Everyone knows Tesla is cool, and their cars are complicated. Cars are tech companies, and the car was the original mobile device. It is in humans’ best interest to minimize the automobile because then it’s less scary. You’ll have whatever your passion is that justifies why you’re drawn to it. You can say it’s a phase or a fleeting interest, but I find engineering or some of the more traditional paths are more disconnected. I don’t know that getting into automotive is unfashionable anymore, and I think auto repair has gotten cool and exciting again.

What advice would you give to people looking to join this industry?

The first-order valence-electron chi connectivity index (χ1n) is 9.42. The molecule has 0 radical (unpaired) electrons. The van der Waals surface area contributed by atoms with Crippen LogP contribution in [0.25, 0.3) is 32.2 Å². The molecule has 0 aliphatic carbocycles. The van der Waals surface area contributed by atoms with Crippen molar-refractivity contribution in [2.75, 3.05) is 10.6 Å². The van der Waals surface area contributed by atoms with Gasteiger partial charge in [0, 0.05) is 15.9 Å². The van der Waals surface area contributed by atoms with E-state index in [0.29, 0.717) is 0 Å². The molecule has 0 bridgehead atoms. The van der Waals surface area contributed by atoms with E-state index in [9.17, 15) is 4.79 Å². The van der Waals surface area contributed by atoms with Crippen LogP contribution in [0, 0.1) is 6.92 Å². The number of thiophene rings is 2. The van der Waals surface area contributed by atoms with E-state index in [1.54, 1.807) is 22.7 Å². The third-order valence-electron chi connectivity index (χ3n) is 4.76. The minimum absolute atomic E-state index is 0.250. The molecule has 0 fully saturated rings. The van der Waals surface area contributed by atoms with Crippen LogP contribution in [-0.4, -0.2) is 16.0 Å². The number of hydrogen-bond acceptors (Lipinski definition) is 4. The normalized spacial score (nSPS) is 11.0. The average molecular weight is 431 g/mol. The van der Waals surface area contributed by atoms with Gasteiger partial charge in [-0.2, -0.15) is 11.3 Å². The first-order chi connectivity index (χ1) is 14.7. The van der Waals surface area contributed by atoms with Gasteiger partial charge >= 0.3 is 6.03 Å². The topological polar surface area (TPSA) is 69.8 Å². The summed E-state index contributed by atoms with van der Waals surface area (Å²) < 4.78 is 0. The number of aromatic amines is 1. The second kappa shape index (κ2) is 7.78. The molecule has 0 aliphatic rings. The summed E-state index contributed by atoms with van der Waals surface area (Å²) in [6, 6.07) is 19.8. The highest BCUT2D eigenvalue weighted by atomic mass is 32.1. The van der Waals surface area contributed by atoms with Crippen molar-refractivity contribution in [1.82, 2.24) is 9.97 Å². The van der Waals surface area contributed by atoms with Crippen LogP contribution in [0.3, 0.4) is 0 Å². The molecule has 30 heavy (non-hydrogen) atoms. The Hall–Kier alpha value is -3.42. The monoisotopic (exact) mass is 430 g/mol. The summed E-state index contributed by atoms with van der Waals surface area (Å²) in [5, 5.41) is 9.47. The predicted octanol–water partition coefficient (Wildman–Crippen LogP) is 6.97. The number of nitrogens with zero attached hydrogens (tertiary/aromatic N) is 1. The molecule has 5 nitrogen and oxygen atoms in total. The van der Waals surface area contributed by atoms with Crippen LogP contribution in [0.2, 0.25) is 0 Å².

It’s very mysterious, because the work is complicated and cars are getting more and more complex. There is more of a barrier to entry. They still have this antiquated view. It’s the 70’s, and you get grease all over your face and that’s how you work on a car. Realistically, you need to understand the business, understand the cars, technology, and you need to get into a training path. The best way to do that is to get involved in a local training program or community college, and get some training and work at a shop for a while, and learn what happens in a shop. It can be hard to find a good shop, especially for women, that is going to be inviting, welcoming, and secure. It might take some time to find a repair shop that is committed to your success. If you’re not putting your hands on a car, you’re not learning.

Any final thoughts?

Thank you for what you’re doing. This is part of the visibility, communication, and bringing it forward to folks. It’s definitely a team effort, and I think what you’re doing is very important.